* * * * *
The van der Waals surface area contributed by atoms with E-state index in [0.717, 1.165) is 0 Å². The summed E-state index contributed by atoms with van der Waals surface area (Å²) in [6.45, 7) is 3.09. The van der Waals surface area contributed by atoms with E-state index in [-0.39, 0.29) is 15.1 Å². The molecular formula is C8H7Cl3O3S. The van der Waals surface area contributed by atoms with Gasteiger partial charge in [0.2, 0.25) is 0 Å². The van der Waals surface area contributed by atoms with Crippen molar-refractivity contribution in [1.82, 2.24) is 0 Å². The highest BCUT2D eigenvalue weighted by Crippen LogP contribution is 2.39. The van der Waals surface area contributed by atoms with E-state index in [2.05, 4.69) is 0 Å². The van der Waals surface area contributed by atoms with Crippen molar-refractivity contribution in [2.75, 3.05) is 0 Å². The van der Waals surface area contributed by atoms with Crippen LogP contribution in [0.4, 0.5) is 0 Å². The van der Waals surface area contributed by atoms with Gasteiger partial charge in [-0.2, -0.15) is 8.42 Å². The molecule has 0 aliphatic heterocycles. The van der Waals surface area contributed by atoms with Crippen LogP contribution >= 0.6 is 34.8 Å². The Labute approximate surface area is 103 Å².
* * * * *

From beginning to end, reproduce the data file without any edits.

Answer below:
The van der Waals surface area contributed by atoms with E-state index in [0.717, 1.165) is 0 Å². The summed E-state index contributed by atoms with van der Waals surface area (Å²) in [6.45, 7) is 3.09. The van der Waals surface area contributed by atoms with E-state index in [-0.39, 0.29) is 15.1 Å². The molecular formula is C8H7Cl3O3S. The van der Waals surface area contributed by atoms with Gasteiger partial charge in [0.2, 0.25) is 0 Å². The van der Waals surface area contributed by atoms with Crippen molar-refractivity contribution in [1.82, 2.24) is 0 Å². The highest BCUT2D eigenvalue weighted by Crippen LogP contribution is 2.39. The van der Waals surface area contributed by atoms with E-state index in [2.05, 4.69) is 0 Å². The van der Waals surface area contributed by atoms with Crippen molar-refractivity contribution in [2.75, 3.05) is 0 Å². The van der Waals surface area contributed by atoms with Crippen LogP contribution in [0.4, 0.5) is 0 Å². The van der Waals surface area contributed by atoms with Gasteiger partial charge in [-0.2, -0.15) is 8.42 Å². The molecule has 0 aliphatic heterocycles. The van der Waals surface area contributed by atoms with Crippen LogP contribution >= 0.6 is 34.8 Å². The Labute approximate surface area is 103 Å².